A Serious Ocean
You know it by the northern look of the shore,
by the salt-worried faces,
by an absence of trees, an abundance of lighthouses.
It's a serious ocean.
North Sea off Carnoustie by Anne Stevenson
Tomorrow will have an island
by William Stafford
Tomorrow will have an island. Before night
I always find it. Then on to the next island.
These places hidden in the day separate
and come forward if you beckon.
But you have to know they are there before they exist.
Some time there will be a tomorrow without any island,
So far, I haven't let that happen, but after
I'm gone others may become faithless and careless.
Before them will tumble the wide unbroken sea,
and without any hope they will stare at the horizon.
So to you, Friend, I confide my secret:
to be a discoverer you hold close whatever
you find, and after a while you decide
what it is. Then, secure in where you have been,
you turn to the open sea and let go.
A Blue Water Adventure
By Betty Timms
My friend, Mike Luciani, invited me to go on a
sailing passage from Trinidad to Ft. Lauderdale
this past April. We had both lost our respective
island homes to Ivan and knew itwas time to get
away from the RV and rental house. However, when I
accepted the invitation I was clueless as to the
adventure that lay ahead.
As I thought about the trip there were days when I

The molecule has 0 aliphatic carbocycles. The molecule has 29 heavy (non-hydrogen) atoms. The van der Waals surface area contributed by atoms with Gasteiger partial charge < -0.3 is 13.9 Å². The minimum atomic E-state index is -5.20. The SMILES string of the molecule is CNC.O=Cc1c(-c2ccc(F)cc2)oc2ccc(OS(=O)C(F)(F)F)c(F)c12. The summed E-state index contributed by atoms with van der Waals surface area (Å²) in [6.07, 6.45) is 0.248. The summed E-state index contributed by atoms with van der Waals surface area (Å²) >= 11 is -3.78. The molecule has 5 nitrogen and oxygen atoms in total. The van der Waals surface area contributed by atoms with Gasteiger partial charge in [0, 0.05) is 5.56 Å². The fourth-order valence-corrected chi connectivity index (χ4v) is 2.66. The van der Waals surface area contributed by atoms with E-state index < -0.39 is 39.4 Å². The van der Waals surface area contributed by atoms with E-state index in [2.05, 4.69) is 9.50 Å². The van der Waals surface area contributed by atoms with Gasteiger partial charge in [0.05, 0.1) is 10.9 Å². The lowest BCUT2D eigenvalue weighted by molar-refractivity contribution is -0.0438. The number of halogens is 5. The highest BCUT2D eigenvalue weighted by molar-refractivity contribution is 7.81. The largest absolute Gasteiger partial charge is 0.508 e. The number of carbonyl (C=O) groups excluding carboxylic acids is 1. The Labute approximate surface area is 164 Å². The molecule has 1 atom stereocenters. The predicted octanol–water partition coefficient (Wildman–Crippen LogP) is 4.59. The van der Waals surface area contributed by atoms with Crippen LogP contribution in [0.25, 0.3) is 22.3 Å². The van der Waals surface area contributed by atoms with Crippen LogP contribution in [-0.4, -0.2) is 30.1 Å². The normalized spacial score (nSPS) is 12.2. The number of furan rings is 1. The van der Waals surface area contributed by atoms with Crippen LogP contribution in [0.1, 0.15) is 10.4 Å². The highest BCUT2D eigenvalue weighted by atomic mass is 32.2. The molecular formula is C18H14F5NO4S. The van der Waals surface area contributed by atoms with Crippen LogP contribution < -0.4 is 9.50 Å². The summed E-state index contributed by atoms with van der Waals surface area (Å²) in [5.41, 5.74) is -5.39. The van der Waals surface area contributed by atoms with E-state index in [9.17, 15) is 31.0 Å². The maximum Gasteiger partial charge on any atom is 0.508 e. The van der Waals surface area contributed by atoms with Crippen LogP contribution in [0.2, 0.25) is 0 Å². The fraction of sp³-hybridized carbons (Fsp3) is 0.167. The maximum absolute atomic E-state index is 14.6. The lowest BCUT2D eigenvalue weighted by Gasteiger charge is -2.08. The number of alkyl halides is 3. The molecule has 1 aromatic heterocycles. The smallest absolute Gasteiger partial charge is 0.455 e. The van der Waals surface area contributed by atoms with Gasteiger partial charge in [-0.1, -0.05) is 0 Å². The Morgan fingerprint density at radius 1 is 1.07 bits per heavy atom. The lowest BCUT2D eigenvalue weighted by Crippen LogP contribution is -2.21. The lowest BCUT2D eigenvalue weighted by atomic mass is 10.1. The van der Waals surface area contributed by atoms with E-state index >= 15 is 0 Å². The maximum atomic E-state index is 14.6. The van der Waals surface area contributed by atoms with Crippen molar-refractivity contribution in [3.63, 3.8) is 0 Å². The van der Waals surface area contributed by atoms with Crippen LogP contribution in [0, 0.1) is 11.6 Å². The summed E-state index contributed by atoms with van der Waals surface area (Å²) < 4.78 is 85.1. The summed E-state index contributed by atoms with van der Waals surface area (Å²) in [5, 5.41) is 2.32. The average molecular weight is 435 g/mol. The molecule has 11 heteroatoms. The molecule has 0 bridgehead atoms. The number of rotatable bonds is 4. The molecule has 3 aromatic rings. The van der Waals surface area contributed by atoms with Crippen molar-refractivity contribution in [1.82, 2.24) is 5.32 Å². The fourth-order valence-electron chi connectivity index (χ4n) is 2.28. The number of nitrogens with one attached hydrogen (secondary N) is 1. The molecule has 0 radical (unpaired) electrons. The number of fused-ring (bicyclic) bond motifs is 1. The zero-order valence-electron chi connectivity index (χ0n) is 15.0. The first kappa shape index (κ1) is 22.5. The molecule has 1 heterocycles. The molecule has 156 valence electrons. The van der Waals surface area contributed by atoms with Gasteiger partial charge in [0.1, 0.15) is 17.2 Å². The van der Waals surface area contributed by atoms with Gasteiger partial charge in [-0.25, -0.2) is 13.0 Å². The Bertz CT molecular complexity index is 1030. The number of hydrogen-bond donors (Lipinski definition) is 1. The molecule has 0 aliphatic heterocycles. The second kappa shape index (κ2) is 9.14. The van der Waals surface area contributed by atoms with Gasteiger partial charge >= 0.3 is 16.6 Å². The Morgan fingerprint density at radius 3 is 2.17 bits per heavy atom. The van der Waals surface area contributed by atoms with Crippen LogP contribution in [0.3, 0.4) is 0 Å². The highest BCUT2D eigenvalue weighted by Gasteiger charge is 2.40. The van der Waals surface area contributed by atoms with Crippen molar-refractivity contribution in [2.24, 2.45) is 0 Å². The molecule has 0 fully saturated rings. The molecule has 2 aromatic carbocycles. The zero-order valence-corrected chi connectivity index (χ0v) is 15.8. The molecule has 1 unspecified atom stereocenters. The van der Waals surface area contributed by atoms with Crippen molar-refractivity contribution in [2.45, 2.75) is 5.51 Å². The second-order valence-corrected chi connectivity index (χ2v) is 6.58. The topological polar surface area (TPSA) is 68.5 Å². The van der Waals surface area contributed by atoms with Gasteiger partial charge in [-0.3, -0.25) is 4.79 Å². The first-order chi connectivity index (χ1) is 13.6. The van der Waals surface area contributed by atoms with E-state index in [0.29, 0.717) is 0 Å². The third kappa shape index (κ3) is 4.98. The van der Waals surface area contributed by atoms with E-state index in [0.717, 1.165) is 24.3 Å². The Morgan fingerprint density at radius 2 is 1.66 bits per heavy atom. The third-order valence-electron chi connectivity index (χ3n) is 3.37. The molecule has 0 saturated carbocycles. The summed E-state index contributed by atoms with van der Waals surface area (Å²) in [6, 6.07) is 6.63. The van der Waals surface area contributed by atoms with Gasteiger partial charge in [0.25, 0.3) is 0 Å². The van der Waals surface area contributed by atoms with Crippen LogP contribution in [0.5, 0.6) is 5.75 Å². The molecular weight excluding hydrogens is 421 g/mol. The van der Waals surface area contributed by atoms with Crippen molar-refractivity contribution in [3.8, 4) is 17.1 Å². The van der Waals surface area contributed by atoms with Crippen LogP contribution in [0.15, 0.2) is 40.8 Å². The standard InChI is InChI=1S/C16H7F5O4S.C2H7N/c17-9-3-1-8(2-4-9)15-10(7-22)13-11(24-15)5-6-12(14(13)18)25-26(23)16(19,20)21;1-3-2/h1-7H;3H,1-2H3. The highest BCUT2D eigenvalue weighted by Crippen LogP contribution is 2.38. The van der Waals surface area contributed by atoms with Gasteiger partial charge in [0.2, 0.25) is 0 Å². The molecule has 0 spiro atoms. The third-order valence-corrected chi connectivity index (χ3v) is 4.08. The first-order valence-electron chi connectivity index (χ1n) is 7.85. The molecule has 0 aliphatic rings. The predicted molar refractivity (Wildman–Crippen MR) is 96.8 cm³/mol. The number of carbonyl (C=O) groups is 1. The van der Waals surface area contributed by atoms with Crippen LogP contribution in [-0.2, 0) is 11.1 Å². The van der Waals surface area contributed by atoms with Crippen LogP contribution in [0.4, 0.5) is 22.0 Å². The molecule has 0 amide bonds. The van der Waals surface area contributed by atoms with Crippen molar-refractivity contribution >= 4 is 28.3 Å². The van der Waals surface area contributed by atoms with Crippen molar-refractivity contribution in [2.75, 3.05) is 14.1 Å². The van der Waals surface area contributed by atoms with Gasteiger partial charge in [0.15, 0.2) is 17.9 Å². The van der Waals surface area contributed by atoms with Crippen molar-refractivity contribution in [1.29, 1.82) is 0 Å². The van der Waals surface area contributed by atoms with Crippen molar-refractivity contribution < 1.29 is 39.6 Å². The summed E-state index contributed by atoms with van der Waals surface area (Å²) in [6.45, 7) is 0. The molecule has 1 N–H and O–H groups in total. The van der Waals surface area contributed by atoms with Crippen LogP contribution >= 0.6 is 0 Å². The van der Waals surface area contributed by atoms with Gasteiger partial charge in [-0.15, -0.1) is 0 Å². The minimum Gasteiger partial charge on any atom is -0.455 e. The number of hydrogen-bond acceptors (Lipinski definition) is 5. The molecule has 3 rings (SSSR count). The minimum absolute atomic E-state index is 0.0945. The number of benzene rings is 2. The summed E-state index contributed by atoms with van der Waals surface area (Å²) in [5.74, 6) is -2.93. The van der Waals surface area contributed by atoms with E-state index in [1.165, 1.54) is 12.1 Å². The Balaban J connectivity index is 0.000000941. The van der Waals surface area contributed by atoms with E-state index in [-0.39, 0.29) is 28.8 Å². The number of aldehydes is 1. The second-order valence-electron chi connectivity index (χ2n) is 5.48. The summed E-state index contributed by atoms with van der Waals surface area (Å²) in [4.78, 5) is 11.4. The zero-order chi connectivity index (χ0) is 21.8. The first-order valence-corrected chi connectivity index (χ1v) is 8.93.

wondered what I had gotten myself into! First, I
was going to sail 1600 nautical miles with Mike
and four other men I had never seen before. And
second, I was actually expected to use a sextant
on a pitching boat, complete a sight reduction and
plot my location in the middle of the Caribbean.
What was I thinking to sign up for this?
In preparation for our trip, we took Jeff
Schroeder's PBYC celestial navigation class. It
was hard, but I was determined to learn to
navigate by the stars. Jeff was patient and our
practices at the beach, on solid concrete, gave me
At last our adventure began. After sight seeing in
Tobago for a couple of days, we left Trinidad on
board a 47ft. Kaufman, skippered and owned by
world class sailor and author, John Kretschmer.
While preparing for the cruise I came across an
anonymous quote: "You cannot discover new oceans
unless you have the courage to lose sight of the
shore". So on April 10, 2005, we lost sight of the
shore and didn't see land again for seven days. We
experienced wonderful roller coaster rides on the
bow during mountainous swells, night watches under
the magical blanket of the Caribbean stars, flying
fish and maneuvering through the coral reefs of
Rum Cay. I was in love with cruising the open sea.
The challenge of celestial navigation was equally
exciting. We took morning, noon and evening sights
almost every day. After taking my first sun
sights, completing my sight reductions and
plotting our coordinates, I was only four miles
off on my latitude and 1 mile off on the longitude
when compared to the GPS. (A big thank-you to
Jeff.) I was hooked.
I will never forget this trip or my new friends.
So ladies, I strongly encourage you to conquer
your fears and go "Blue Water" sailing. Don't let
the men have all of the fun.
Oh, I almost forgot, the green flash. Does it
really exist? Go see for yourself.
|Two new trips have been added for 2019: Trans Caribe 3 and Adriatic/ Ionian Passage. for details.